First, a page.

The multiplexer 48 normally furnishes a digital "0" value furnished thereto at its A input to an adder 52 so that the contents of the accumulator register 34 are not disturbed. However, when the detector 44 detects that the threshold has been exceeded, the multiplexer 48 responds to the signal from the detector 44 and furnishes a threshold signal "-TH" present at it B input to the adder 52, thereby subtracting the threshold signal from the register 34.
An oscillator O-1 (FIG. 3) of the present invention illustrates the advantages of the present invention, showing the simplicity of implementation of the circuit shown functionally in FIG. 2, and how such implementation may be achieved with few integrated circuits. In the apparatus O-1 the scaling constant is restricted to being a negative power of two, such as 2-1, and threshold is set to be 1.0.
In the oscillator O-1, a 16 bit scaled input containing bits C20 through C2-15 is provided to a bank of sixteen digital summing circuits 60. The summing circuit 60 receiving the least significant bit of the scaling constant C2-15 also receives a digital "0" at a carry input.
Each of the digital summing circuits 60 sums the bit of the scaling constant presented thereto with the present contents of a bank of accumulator registers 62, one for each bit in the scaling constant. For example, the summing circuit 60 receiving the scaling constant bit C2-1 adds this signal, together with a carry signal from the next less significant bit, and with a digital signal S2-2 from a storage accumulator register 62. The result of such addition is furnished to the storage register 62 for the next addition operation, and any carry signal resulting from such addition is provided as a carry input to the next most significant bit adder 60, having C20 and S2-1 as its other inputs.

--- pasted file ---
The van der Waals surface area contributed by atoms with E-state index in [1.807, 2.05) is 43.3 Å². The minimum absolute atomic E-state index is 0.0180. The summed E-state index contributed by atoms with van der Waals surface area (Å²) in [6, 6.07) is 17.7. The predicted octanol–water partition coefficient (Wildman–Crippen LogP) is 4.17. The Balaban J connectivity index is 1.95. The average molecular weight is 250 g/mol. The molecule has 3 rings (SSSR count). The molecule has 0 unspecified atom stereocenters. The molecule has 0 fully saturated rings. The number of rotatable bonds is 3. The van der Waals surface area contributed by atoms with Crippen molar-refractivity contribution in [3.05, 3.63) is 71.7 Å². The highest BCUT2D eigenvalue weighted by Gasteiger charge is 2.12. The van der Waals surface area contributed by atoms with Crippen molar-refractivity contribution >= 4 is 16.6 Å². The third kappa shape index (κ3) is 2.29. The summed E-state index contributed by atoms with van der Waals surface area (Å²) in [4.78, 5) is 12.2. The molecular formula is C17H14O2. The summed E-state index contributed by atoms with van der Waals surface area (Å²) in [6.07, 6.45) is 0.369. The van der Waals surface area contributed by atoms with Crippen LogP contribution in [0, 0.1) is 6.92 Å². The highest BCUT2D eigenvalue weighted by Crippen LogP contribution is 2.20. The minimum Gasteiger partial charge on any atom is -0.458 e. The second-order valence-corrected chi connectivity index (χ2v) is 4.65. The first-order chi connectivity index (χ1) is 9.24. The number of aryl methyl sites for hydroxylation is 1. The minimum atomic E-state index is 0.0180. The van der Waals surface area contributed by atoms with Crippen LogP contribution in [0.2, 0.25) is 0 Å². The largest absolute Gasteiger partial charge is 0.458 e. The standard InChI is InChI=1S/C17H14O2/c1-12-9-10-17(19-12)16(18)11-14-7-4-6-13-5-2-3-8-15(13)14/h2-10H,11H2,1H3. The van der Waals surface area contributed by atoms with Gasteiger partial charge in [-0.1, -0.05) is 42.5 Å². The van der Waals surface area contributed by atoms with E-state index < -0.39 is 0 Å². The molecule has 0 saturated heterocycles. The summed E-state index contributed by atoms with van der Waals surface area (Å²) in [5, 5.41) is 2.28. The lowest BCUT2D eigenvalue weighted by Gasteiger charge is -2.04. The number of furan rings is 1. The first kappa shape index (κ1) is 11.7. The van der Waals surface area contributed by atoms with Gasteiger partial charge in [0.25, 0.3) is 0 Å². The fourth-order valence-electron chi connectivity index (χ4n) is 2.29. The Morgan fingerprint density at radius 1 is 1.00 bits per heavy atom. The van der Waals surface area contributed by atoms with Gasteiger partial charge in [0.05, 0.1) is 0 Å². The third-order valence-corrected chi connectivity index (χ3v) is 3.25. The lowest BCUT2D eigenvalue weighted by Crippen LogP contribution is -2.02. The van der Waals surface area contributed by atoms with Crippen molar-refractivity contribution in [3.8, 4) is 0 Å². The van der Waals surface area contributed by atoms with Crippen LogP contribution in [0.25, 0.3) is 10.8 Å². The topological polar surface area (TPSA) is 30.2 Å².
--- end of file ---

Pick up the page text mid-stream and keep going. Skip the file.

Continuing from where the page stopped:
It is to be noted that each of the bits of the input word C20 through C2-15 is shifted right by one bit, being added to the contents S2-1 through S2-16, respectively. Further, the register 62 carrying the most significant bit is provided with no input signal and the most significant bit is thus made a constant digital "0". Finally, the next most significant bit S2-1 is inverted by means of an inverter 64 connected between the input for the control bit C20 and the adder circuit 60. In this manner, the most significant bit S20 of the accumulator bank 62 becomes the carry logic from the bank of summing circuits 60.